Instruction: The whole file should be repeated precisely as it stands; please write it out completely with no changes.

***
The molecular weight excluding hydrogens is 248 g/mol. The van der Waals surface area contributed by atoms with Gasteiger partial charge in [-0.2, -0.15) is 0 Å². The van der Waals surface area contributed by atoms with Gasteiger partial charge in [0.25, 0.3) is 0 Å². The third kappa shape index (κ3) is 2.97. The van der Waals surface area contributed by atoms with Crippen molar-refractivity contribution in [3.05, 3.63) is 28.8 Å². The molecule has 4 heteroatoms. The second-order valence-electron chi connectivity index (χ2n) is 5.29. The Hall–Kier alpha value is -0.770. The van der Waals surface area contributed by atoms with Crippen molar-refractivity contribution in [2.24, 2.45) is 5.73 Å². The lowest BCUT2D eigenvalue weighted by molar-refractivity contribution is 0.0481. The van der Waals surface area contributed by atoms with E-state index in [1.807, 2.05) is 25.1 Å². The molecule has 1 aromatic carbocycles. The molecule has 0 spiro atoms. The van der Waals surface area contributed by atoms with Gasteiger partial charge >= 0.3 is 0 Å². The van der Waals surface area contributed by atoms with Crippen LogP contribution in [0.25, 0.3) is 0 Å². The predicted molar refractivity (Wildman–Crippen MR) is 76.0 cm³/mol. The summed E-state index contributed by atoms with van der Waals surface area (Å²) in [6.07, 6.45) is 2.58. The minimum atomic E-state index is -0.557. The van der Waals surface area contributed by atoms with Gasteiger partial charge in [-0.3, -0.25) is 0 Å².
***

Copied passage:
The molecular weight excluding hydrogens is 248 g/mol. The van der Waals surface area contributed by atoms with Gasteiger partial charge in [-0.2, -0.15) is 0 Å². The van der Waals surface area contributed by atoms with Gasteiger partial charge in [0.25, 0.3) is 0 Å². The third kappa shape index (κ3) is 2.97. The van der Waals surface area contributed by atoms with Crippen molar-refractivity contribution in [3.05, 3.63) is 28.8 Å². The molecule has 4 heteroatoms. The second-order valence-electron chi connectivity index (χ2n) is 5.29. The Hall–Kier alpha value is -0.770. The van der Waals surface area contributed by atoms with Crippen molar-refractivity contribution in [2.24, 2.45) is 5.73 Å². The lowest BCUT2D eigenvalue weighted by molar-refractivity contribution is 0.0481. The van der Waals surface area contributed by atoms with E-state index in [1.807, 2.05) is 25.1 Å². The molecule has 1 aromatic carbocycles. The molecule has 0 spiro atoms. The van der Waals surface area contributed by atoms with Gasteiger partial charge >= 0.3 is 0 Å². The van der Waals surface area contributed by atoms with Crippen LogP contribution in [0.25, 0.3) is 0 Å². The predicted molar refractivity (Wildman–Crippen MR) is 76.0 cm³/mol. The summed E-state index contributed by atoms with van der Waals surface area (Å²) in [6.07, 6.45) is 2.58. The minimum atomic E-state index is -0.557. The van der Waals surface area contributed by atoms with Gasteiger partial charge in [-0.3, -0.25) is 0 Å².